Solution puts his best foot forward in Germany
Duretto had previously finished third, beaten three quarters of a length, behind Best Solution (Kodiac) in the Princess of Wales’s Stakes at Newmarket’s July Meeting and the Saeed bin Suroor-trained winner has thrived since, notching his second consecutive top-tier success in the Grosser Preis von Baden (Gr 1, 1m4f) at Baden-Baden on Sunday.
While his victory in last month’s Grosser Preis von Berlin (Gr 1, 1m4f) at Hoppergarten did not require an improvement on his Newmarket form, proving a substandard renewal for the grade, his latest effort was undoubtedly a career-best performance, seeing off the attentions of Jockey Club Stakes (Gr 2, 1m4f) winner Defoe (Dalakhani) by a neck having challenged down the centre of the course under Pat Cosgrave.
The four-year-old was awarded a Racing Post Rating of 117 for the success and he heads to the Caulfield Cup in peak form having won all three of his European starts since returning from Dubai in the spring.
Ten Sovereigns an exciting prospect for Coolmore shuttler No Nay Never
Finally, two of the most exciting juvenile prospects to have graced the racecourse this season lined up within ten minutes of each other on Saturday and neither disappointed on their first start in Pattern company, with Ten Sovereigns (No Nay Never) landing the Round Tower Stakes (G 3, 6f) at the Curragh shortly before Too Darn Hot (Dubawi) strode clear in the Solario Stakes (Gr 3, 7f) at Sandown.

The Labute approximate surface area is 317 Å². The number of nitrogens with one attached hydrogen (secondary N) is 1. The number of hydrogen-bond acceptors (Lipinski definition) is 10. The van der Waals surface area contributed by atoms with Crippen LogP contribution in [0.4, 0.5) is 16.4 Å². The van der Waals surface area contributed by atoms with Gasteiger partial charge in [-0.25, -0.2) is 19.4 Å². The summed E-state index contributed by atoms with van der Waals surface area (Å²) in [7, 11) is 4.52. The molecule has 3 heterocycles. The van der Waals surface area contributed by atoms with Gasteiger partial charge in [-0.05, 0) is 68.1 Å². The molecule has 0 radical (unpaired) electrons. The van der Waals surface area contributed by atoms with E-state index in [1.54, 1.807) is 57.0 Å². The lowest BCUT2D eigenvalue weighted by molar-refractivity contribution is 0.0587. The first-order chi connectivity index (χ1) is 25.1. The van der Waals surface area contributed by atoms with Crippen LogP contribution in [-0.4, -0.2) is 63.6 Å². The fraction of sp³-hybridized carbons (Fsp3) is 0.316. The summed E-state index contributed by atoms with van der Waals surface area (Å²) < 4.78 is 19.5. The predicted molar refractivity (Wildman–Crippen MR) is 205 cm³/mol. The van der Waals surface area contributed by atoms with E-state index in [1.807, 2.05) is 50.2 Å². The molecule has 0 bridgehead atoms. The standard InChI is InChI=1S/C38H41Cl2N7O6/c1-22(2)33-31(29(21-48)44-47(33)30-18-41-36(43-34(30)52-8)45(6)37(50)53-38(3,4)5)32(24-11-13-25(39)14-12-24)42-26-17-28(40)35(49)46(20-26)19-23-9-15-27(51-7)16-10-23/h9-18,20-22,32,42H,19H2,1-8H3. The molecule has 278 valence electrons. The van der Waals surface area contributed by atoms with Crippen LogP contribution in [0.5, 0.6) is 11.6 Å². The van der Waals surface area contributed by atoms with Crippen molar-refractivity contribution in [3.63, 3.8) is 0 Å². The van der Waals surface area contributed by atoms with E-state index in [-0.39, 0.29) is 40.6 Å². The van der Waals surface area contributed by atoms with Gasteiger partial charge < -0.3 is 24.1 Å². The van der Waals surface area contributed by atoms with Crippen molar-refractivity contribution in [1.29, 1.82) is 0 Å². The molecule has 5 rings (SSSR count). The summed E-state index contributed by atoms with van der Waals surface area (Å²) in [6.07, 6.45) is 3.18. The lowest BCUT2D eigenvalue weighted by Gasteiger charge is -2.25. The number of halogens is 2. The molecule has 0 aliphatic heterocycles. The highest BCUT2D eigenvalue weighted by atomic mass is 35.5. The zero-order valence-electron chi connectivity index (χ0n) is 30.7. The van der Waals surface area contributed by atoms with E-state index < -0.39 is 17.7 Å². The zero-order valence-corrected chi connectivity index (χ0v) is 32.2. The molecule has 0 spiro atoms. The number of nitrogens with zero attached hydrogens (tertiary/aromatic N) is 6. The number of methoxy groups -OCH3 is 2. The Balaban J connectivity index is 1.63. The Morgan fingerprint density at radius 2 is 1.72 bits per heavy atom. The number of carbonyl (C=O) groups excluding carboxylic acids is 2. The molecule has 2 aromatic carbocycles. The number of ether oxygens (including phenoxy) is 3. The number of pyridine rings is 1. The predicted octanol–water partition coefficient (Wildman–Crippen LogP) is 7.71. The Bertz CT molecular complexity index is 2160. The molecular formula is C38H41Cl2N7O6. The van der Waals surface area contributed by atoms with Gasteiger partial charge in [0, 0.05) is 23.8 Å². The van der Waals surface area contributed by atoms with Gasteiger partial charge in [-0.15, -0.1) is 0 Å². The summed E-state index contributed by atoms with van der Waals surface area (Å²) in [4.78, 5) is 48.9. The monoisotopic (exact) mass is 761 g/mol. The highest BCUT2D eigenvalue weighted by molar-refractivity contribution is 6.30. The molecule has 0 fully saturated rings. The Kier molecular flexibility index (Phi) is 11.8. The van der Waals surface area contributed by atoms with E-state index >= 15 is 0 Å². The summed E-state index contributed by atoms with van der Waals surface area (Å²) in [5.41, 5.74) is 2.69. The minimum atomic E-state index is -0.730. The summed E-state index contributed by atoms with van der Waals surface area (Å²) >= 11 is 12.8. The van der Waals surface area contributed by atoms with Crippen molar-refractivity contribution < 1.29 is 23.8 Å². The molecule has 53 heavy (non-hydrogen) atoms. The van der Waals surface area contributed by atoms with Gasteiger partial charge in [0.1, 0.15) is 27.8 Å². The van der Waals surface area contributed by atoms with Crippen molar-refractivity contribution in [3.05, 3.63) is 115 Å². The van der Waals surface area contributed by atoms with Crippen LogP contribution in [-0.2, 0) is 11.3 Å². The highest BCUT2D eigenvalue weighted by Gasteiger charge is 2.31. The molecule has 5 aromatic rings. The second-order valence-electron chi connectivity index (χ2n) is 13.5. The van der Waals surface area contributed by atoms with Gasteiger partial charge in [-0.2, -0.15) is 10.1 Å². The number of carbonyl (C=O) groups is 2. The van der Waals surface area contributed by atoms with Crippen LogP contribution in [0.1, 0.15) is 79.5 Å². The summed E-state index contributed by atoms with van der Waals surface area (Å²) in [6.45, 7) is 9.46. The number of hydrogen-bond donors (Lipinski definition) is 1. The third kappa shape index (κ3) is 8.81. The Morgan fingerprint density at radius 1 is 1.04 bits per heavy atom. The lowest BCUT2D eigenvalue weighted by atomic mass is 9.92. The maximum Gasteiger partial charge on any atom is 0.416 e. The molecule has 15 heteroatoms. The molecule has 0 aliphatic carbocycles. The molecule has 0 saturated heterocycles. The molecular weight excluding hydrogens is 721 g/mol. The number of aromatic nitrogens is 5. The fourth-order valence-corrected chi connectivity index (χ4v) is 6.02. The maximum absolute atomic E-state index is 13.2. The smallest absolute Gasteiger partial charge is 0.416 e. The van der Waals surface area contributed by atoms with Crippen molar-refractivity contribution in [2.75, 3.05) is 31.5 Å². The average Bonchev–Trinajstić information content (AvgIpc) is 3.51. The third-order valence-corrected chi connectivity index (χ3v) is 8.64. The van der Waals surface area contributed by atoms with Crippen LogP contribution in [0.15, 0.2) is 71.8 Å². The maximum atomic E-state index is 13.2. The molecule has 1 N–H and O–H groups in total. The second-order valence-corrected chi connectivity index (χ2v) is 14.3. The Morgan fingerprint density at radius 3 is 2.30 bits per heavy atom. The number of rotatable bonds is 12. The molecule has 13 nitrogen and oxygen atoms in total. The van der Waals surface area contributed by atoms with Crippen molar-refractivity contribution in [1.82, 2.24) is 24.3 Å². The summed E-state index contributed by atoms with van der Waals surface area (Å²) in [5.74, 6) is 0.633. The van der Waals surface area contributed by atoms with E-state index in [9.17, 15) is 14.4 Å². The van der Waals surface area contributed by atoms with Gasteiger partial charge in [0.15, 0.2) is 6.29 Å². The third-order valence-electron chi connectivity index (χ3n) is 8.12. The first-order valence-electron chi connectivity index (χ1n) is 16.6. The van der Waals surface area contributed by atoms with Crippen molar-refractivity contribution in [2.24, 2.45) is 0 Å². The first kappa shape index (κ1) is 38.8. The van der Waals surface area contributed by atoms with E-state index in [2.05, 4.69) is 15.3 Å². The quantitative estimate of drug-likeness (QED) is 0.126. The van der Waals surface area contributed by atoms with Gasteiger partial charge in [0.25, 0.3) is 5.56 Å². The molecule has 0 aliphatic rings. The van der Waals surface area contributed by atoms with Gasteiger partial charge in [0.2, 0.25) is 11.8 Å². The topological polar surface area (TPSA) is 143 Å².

While neither are likely to meet this season, both look destined to etch their mark at Group 1 level before the campaign draws to a close – RPRs of 113 and 118 awarded respectively are exalted for juvenile colts making just their second career starts – and a potential match-up in next season’s 2,000 Guineas (Gr 1, 1m) is already a tantalising proposition. Furthermore, the success of Ten Sovereigns was another boost to an already exemplary first season for Coolmore shuttler No Nay Never (Scat Daddy), who is quickly announcing himself as an obvious heir to his late sire, with this his fourth individual stakes winner from his first crop.